Tuesday, March 22, 2022

Oil Tycoons Have Seen Their Net Worth Explode Higher Since Russia Invaded Ukraine



Tyler Durden's Photo
by Tyler Durden

Sometimes, the irony is just wonderful.

The very same ultra-rich oil tycoons that the left absolutely loves to hate (because not only are they rich, but rich from oil) are benefitting the most from the left insane economic policies that have helped to drive up the price of the commodity.

According to the Bloomberg Billionaires Index, oil and gas industrialists now share a collective net worth of $239 billion, which is up 10% higher since Russia invaded Ukraine on February 24. The rise in wealth is directly tied to the spike in energy prices over the last few months.

Since Russia invaded Ukraine, Brent prices have risen as much as 32% and finished last week at about $106, Bloomberg wrote. While the price spikes have sent other industries into chaos, it has translated to pure profit for those in the business of producing or transporting fossil fuels. 

Continental Resources Inc. co-founder Harold Hamm, for example, moved up 28 places on the BBI to 93rd and now has a fortune of over $18 billion dollars. Richard Kinder, of Kinder Morgan, has seen his net worth move to $8.5 billion.

Even before the invasion of Ukraine, oil prices in the U.S. were being pushed higher by post-Covid demand. And it was mostly private companies, not public, who seized the opportunity of higher prices the most, the report says.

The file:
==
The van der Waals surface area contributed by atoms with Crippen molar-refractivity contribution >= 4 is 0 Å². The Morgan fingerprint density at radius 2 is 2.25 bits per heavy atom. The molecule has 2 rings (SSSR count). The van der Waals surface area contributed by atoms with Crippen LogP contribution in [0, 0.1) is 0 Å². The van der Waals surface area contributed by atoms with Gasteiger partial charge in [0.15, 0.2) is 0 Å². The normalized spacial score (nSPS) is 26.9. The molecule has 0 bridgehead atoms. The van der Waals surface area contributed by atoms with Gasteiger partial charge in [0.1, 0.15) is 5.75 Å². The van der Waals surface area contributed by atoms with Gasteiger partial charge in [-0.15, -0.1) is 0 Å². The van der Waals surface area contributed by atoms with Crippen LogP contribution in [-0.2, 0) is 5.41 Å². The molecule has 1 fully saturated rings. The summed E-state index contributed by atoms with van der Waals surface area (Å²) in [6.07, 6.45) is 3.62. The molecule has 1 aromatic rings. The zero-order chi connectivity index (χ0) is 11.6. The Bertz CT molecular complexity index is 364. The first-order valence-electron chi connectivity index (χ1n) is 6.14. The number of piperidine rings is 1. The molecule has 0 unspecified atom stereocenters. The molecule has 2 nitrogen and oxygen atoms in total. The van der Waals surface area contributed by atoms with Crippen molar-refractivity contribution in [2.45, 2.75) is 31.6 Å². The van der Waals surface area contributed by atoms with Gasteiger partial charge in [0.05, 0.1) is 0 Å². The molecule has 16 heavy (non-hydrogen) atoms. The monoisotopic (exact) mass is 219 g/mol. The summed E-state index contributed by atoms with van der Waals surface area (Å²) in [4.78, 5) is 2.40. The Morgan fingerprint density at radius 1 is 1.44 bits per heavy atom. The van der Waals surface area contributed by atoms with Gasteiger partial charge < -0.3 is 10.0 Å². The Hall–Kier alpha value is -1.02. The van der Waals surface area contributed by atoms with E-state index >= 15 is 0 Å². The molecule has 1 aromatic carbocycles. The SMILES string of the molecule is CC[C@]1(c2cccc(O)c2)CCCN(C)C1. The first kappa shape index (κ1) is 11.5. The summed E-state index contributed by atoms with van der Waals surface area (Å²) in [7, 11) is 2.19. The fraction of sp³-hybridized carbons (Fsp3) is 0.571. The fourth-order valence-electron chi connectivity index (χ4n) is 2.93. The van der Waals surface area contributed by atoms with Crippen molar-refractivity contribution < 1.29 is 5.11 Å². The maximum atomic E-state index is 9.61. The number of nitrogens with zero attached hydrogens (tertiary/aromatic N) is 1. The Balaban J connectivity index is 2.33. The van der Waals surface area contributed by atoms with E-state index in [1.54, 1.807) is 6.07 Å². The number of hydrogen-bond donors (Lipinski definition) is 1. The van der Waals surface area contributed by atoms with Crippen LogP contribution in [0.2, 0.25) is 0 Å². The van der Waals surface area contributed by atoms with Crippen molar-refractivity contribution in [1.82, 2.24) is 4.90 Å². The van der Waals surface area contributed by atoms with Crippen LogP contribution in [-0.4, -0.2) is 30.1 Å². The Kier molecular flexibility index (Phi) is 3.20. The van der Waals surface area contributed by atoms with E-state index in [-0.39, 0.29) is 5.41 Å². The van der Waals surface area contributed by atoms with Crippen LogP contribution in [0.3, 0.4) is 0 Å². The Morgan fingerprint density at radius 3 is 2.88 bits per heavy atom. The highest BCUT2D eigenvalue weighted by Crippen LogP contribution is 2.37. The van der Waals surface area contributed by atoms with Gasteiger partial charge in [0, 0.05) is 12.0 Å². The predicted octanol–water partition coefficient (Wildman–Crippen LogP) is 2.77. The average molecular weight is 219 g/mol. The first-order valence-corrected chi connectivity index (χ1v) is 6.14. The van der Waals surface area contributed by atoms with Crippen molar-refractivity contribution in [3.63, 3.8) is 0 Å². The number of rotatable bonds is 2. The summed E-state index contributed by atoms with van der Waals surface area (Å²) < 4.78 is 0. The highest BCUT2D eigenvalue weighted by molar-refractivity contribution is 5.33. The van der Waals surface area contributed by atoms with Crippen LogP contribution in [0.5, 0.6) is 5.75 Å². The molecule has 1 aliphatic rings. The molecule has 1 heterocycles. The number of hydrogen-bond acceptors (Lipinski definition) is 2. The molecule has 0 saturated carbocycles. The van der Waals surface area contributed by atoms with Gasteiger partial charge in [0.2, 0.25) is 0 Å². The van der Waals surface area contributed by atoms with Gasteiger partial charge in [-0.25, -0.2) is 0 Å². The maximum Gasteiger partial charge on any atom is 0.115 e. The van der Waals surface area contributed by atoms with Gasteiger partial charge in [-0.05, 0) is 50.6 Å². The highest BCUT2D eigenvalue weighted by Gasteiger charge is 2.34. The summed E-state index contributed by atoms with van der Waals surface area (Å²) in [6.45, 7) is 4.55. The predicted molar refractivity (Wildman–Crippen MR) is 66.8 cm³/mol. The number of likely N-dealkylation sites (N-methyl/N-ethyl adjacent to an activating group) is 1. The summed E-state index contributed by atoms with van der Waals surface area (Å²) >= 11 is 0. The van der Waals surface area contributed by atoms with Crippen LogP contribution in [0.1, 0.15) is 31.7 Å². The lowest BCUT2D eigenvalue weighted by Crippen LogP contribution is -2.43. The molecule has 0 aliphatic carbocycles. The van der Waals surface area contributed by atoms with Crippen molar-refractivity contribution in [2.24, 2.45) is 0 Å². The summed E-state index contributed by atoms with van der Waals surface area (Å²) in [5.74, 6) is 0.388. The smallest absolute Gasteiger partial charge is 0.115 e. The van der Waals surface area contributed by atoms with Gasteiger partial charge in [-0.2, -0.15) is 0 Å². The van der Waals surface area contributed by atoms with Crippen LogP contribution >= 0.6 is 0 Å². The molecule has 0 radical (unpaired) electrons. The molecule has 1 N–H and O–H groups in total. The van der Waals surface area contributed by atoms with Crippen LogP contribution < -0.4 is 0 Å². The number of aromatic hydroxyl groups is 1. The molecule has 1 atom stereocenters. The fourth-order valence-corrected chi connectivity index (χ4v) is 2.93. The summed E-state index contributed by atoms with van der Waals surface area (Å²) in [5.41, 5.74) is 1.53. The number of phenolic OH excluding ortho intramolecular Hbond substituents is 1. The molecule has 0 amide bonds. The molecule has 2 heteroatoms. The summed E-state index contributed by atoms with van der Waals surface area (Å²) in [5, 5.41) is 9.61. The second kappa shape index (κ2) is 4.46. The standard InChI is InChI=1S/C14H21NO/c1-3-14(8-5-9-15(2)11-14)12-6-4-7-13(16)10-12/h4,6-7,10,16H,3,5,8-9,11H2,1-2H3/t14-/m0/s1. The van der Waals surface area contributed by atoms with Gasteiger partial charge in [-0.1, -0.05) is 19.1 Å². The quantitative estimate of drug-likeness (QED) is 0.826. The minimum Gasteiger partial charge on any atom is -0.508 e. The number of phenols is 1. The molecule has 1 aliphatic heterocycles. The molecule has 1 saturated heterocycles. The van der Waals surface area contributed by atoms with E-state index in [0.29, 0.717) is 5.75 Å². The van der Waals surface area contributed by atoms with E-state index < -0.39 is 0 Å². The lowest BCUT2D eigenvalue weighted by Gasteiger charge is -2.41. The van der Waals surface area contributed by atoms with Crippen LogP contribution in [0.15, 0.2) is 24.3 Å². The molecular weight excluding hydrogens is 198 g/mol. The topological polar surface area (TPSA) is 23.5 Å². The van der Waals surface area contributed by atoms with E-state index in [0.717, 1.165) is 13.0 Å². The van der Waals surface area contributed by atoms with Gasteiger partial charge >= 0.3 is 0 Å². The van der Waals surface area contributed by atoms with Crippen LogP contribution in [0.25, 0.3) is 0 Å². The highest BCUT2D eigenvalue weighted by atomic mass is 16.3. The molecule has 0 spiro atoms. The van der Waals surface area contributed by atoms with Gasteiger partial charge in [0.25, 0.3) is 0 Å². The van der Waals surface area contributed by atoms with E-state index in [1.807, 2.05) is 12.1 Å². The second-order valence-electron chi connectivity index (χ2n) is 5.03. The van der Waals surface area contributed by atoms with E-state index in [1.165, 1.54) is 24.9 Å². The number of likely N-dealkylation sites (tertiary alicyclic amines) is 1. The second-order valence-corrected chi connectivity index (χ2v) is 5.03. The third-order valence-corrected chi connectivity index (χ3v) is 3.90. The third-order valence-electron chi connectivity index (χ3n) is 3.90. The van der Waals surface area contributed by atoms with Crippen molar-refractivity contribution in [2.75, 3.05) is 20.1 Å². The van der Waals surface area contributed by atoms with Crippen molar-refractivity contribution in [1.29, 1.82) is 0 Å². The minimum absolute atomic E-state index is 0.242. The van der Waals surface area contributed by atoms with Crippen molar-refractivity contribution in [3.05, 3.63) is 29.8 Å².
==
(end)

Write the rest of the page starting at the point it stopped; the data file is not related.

Andrew Dittmar, a director at energy-analytics and software firm Enverus, told Bloomberg: “On the private side, those pressures from shareholders aren’t nearly as acute. It makes good economic sense for private firms to invest in growing production.”

The founder and sole owner of Lafayette, Louisiana-based Hilcorp Energy, Jeffery Hildebrand, now sports a net worth of more than $12 billion as a result. Autry Stephens, founder of Endeavor Energy Resources, has seen his net worth move higher to $5.2 billion. 

Michael Smith, who owns about 63% of Freeport LNG, saw his wealth rise to $6.2 billion after the company sold 25% of itself to a Japanese company that valued Freeport at $9.7 billion.

Talon Custer, a Bloomberg Intelligence analyst, concluded: “Michael Smith’s bet on the U.S. gas industry has paid off. And they have options to grow.”

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